Sometimes it’s the case with graduate scheme recruitment that as soon as you submit the application form, you get invited to take online tests and you usually have a window of about 7 days to complete these.
2) Online Tests
Many disabled applicants I have worked with struggle with these tests, so I’ve drilled into this stage of the graduate scheme application.
The two main types that you’ll come across are psychometric tests and game-based assessments.
Psychometric tests are timed, online multiple-choice questions. Common ones are numerical, verbal reasoning, situational judgement, and personality. You might only be asked to take one of these, but other companies will require you to take two or three.
Because of the nature of your disability, it might be unfair for you take these tests without an adjustment. For instance, the hypothetical questions asked in situational judgement tests can be very tricky for some autistic candidates. The standard adjustment that employers give is 25% extra time. However, 25% extra time might not be an effective adjustment for you, so you might need a different change to be made.
Someone who is dyslexic might find any psychometric test hard to complete in the allotted time. 25% extra time could be a useful adjustment, but you might feel that you need the timer removed altogether.
Depending on your disability and how it affects you, instead of the employer giving you extra time or getting rid of the timer, allowing you to do an entirely different assessment may be the best adjustment. It’s unlikely that the employer will suggest an alternative adjustment like this without first exploring whether the more standard adjustments (like 25% extra time) would work, but this is something you could say you need and explain to them why this is necessary.
A different assessment could mean:
- Taking an alternative psychometric test.
- Going to the employer’s office to complete a written version (e.g. if online tests aren’t suitable).
- It could be having a telephone interview. If the next stage of the application is a video interview, having a telephone interview might not be acceptable to the employer as it would be an assessment that is too similar.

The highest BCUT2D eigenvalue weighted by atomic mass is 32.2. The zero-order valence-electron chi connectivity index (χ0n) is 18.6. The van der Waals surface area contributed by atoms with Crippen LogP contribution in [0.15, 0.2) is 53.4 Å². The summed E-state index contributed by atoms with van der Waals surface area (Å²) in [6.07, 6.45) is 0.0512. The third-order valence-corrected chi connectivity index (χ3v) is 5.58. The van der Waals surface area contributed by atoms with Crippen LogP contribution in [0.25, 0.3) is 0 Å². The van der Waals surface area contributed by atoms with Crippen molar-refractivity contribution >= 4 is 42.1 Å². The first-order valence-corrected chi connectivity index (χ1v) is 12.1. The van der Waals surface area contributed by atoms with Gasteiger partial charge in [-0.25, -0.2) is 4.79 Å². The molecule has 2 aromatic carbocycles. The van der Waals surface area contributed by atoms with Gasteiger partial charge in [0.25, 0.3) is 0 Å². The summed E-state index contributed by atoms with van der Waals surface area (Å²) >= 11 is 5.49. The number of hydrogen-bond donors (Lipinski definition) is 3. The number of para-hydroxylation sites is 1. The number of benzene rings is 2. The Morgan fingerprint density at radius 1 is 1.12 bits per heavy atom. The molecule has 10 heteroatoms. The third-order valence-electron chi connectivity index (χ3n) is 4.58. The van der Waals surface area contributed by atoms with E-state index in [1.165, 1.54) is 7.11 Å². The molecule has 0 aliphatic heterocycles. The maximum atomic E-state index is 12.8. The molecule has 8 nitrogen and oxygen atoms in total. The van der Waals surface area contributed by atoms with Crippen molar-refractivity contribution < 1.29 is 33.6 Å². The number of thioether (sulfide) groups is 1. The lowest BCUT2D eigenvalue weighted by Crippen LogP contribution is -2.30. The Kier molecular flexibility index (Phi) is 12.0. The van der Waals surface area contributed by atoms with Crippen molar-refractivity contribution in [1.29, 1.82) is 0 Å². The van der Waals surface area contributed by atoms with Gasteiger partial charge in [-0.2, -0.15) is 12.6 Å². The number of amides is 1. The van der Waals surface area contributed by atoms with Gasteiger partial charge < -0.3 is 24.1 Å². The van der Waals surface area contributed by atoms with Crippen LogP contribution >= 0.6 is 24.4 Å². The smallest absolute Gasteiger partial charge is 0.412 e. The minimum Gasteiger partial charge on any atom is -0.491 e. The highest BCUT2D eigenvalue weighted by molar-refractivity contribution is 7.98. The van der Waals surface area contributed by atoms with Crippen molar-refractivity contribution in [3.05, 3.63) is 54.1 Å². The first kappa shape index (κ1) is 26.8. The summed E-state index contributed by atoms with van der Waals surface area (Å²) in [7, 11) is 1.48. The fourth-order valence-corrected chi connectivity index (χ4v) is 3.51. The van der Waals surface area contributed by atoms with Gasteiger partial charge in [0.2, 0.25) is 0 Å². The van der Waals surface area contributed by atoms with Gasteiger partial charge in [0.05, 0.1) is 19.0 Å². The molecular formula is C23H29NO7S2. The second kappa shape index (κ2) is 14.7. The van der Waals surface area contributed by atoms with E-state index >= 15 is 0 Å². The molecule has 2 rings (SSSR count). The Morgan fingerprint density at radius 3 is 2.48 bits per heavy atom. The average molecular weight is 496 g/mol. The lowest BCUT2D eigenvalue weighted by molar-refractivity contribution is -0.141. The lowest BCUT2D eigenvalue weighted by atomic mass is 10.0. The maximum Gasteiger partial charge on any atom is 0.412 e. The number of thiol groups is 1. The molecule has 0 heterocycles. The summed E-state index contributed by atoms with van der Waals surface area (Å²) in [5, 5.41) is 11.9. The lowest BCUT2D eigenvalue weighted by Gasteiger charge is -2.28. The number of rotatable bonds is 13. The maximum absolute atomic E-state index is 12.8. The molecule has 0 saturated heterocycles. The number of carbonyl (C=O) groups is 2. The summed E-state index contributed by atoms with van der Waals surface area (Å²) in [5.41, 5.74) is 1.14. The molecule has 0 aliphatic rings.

A student I was working with was invited to go to the employer’s office to take a written version of a test as they needed a reader and there wasn’t one available but getting to their office wasn’t practical for her. So, it’s sensible to think about what adjustment would work so that if the employer’s suggestion is not appropriate, you have something else to propose.
Lowering the pass mark for a test isn’t likely to be seen as a possible adjustment.
Game-based assessments are relatively new, and the jury is out on how disability-friendly they are. These assessments are games that test your capabilities and behaviours; you would do these games on your mobile phone or on a computer.
Some disabled applicants find these much more accessible than psychometric tests, but others find them hard to complete without changes being made.
Like with psychometric tests, it’s sensible to have a chat with the employer about what adjustments are available/possible. For both type of tests, the employer may well have had experience of supporting other disabled candidates, so might have some helpful suggestions.
In the email inviting you to take either a game-based assessment or psychometric test, it sometimes states ‘please let us know if you require any adjustments.’
It is best to let the employer know as early as possible if you need an adjustment i.e. when you get invited to take the test. It wouldn’t be recommended to let them know the day before the deadline, as it might take some time to identify the right adjustment and take time to put this adjustment into place.
When you begin either type of test, there is often a practice question. This practice question tends to be far easier/clearer than what you will experience in the rest of the test. I know some disabled candidates who, having done the practice question, felt like they would be able to do the rest of the test without needing an adjustment, only to find that practice question wasn’t a good representation of the whole test.